For example, consider a business in the creative sector which has a prohibition on visible tattoos. Should a candidate apply for a role, even if they are the best person for the job, the ban means that their application will be unsuccessful as their appearance breaches this policy. Continuing to apply such a ban in modern society is likely to hinder recruitment decisions, especially when recruiting from the millennial talent pool or in certain sectors where candidates are more likely to have a tattoo.
Reviewing and updating policies to ensure these allow the best applicant to be awarded the job, as well as retain employees who go on to get a visible tattoo, while achieving the overall aim behind the policy is key. For example, if the policy is in place to maintain a professional image, a ban on offensive tattoos or those located in certain areas, such as the face, will help keep the aim in focus while limiting the negative impact on those with non-offensive visible tattoos.
An alternative to an outright ban where certain restrictions are needed is to introduce a policy whereby tattoos are reviewed on an individual basis in line with the objectives behind the current dress policy. Although this creates an opportunity to allow employees to have certain tattoos, for example those in certain places and any which are not deemed offensive, the difficulty is that a lack of clear rules may lead to inconsistency and complaints being raised about decisions. With such a policy, however, there is an opportunity to speak to each individual and discuss the tattoo matter on an individual basis, ie whether they can cover up an unacceptable tattoo so that it does not present an issue going forwards.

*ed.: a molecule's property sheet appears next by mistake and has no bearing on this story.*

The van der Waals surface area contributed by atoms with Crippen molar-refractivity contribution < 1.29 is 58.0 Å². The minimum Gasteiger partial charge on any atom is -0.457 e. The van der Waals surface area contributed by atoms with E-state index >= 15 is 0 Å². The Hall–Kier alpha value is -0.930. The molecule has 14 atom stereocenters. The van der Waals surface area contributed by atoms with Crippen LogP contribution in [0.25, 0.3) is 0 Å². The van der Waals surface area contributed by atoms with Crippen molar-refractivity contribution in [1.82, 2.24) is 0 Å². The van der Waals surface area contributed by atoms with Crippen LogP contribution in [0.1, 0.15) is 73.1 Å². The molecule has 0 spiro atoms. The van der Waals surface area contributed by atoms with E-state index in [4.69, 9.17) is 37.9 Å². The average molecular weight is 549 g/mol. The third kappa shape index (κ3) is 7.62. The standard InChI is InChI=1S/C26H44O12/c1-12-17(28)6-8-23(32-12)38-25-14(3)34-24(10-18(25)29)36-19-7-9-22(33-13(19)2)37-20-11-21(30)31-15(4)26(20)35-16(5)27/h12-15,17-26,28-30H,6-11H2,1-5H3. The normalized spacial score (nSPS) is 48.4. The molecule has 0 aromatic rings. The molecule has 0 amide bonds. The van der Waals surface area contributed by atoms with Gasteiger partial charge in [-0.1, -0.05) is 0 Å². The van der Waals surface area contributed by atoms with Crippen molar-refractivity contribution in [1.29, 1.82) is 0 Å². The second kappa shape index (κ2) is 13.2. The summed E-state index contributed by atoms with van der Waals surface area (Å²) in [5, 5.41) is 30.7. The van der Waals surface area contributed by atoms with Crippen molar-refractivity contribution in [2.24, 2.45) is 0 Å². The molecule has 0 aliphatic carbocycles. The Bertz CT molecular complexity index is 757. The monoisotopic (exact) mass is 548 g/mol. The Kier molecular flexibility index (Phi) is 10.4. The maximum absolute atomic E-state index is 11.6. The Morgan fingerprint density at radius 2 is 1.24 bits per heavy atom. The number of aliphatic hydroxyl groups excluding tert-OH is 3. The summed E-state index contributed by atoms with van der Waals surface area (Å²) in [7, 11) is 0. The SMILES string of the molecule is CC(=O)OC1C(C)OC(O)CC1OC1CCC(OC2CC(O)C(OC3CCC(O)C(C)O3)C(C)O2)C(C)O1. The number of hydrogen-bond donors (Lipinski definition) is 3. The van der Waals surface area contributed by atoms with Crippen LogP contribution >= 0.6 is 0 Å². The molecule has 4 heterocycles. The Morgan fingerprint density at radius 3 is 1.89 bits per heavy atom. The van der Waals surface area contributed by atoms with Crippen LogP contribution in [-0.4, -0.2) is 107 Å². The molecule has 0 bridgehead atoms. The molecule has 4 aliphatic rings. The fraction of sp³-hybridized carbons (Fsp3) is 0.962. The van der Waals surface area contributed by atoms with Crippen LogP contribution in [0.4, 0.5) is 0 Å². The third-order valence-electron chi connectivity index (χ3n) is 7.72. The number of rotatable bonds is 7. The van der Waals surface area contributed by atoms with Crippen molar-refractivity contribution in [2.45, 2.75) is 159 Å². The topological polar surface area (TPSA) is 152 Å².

Whatever the case, in modern times, employers with a complete ban on tattoos may find that this is outdated and not in line with the appearance of their future talent pool. However, where prohibitions are necessary, ensure there is a good business reason for doing so and consider whether additional flexibility can be built into such a policy.
Last reviewed 24 July 2019